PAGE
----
Once we were sorted and wrapped in bandages we had the most amazing drive. We pedded to the Hai Van Pass (As seen and most known due to Top Gear) and it was breathtaking, one of the best days of Vietnam despite the mishaps. The road is like “A ribbon of perfection” as described by many bikers – I’m so fortunate to experience it all. So many beautiful greens, blues from the lake and sky and the glorious misty mountains ahead. I can still remember that moment when I couldn’t stop smiling to myself under my helmet, now that’s a moment that will stay with me forever.

Currently typing from a hostel in Hoi An, I have really enjoyed visiting this lovely city. The ancient Hoi An markets and streets at night are beautiful, pathways are lit with lanterns of various colours, fairy lights, candles, the lot. The river reflects all the different colours and lights doubling the beauty. We’ve met more great people and also bumped into some older traveller friends from Hanoi which was so much fun and a suprise! This is why I love travelling, despite only knowing these people for a few days you become friends and end up meeting in different places when your routes combine or twine together, you end up treating them like old friends. It’s such a beautiful thing – I’ve learnt so much about relationships and friendships from others and simply being around so many different cultures. Even in our group I am amazed by all of the achievements and adventures they’ve all had separately – Aiden having worked for wildlife conservation in South Africa for a year, Caio was mugged four times (even with guns and knives) yet he still persevered and travelled with a big grin, and just so many more. I even met a fellow writer, it was so lovely to talk about writing with someone so clever. He really understood about inspiration and new themes of writing – I’ve taken away some tips and hints from him.

Also, being in tailor city I’ve had a few pieces of clothing tailored for me which is so cool. I have a new playsuit, jumpsuit and bikini all made with my size and preference. I even chose the material! I love it so much.

Off to Dalat tomorrow – I can’t get enough of Vietnam.

The reason why this post is called Cheerleader is because it’s such a fun song and reminds me of certain people and memories…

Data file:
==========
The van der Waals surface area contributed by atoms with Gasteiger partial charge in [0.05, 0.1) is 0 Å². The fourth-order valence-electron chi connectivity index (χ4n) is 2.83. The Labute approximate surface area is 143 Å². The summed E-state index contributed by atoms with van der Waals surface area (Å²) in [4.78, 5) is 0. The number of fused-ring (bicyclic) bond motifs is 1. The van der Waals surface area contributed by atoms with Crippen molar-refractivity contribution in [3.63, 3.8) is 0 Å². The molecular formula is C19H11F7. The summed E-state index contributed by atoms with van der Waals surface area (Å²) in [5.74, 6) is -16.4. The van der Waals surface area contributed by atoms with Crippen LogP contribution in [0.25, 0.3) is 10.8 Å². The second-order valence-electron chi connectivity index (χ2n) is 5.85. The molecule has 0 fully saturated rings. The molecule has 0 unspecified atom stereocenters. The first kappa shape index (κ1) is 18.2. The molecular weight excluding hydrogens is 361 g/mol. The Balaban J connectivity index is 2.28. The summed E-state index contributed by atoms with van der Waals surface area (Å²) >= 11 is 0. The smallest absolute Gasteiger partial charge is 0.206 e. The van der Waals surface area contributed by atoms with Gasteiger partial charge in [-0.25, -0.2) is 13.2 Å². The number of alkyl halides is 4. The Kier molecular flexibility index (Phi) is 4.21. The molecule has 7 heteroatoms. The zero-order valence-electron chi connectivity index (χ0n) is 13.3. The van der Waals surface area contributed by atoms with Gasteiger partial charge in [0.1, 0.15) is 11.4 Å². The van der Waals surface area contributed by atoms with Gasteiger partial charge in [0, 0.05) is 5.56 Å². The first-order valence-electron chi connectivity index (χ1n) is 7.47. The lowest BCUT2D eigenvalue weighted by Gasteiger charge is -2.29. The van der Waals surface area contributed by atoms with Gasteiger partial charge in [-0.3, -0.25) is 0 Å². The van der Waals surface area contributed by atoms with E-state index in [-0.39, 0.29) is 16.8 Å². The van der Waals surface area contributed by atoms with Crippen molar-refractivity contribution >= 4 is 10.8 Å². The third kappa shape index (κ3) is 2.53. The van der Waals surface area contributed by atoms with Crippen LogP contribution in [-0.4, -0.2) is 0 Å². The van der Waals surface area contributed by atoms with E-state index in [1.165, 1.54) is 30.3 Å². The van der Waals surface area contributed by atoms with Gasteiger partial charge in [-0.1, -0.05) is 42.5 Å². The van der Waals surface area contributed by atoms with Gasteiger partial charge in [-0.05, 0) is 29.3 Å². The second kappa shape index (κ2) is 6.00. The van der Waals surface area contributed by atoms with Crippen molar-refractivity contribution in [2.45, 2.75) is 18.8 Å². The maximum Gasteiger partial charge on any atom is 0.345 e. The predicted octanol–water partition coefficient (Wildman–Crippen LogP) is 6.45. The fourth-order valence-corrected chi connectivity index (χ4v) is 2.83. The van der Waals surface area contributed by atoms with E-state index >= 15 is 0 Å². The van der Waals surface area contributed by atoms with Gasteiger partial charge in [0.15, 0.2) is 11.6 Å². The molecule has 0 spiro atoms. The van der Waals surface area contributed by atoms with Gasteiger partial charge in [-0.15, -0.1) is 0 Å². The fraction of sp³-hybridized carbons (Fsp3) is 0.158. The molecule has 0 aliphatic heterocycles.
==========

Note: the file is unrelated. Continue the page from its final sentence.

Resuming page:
“Oh I think that I’ve found myself a cheerleader..”

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Sa Pa and Beyond

After an amazing five days in Sapa hiking and living with the locals in the mountains, my eyes are tired and warn out from constantly flinging open in alert, as the sleeper bus angrily jolts around corners. Eloise adjacent to me also struggles to sleep, while Sasha squeezed in the corner of his seat, he tosses and turns to seek out some sort of comfort on the hard leather. Caio and Aiden from the beds above us complain about the lack of leg room and we all hope for the arrival of Hanoi’s busy streets. I take a deep breath, cuddle into my scarf and fall into a deep, uneasy sleep.

Suddenly I am awoken to the Vietnamese bus driver shouting loudly that it is our stop. Scrambling our possessions together we all hop off the bus one by one: Aiden, Caio, Eloise and I grab our bags, but hang on a minute, where’s Sasha?
We collect Sasha’s bag for him and wait on the road. As we organise ourselves and haul on our luggage, the bus drives off into the distance with Sasha still as a passenger. We all stand there struck by the fact he didn’t have enough time to jump off and we all assume he’ll have to get off at the next stop. Worried, Aiden takes all extra 15kg of Sasha’s belongings and we wearily trudge to the Vietnam Backpacker’s hostel with Eloise leading the way. It’s dark, we are all exhausted and we’ve managed to loose Sasha in the matter of five minutes.

As we arrive to the hostel we head straight up to the 5th floor lounge to try and sleep as there’s no point in checking in. We are all planning to head South the following evening (another sleeper bus to look forward too). Eloise momentarily gets a call from Sasha explaining that he had lost his passport briefly and discovered it hiding under his seat. With a sigh of relief we all can relax and wait for him to join us. I spot a sofa and run gleefully into it’s open arms and grab my blanket, slowly allowing the night to seep into my eyes. Nearby chatting and snores filter out of my mind as I finally fall asleep..

Despite the journey being annoyingly tiring, I have had such a brilliant week. I was so glad to leave Hanoi for a while because the craziness of it’s streets were echoing in my head. The beeping, dodging of moving traffic and constant grabbing from business women was starting to get me. In realisation of this, I headed to Sa Pa for five days, and had one of the best experiences of my trip so far. Not only did I spend a whole day on a moped driving around the gorgeous mountains, through clouds, visiting rice fields and new towns, we also stayed with a local tribe’s woman for two days.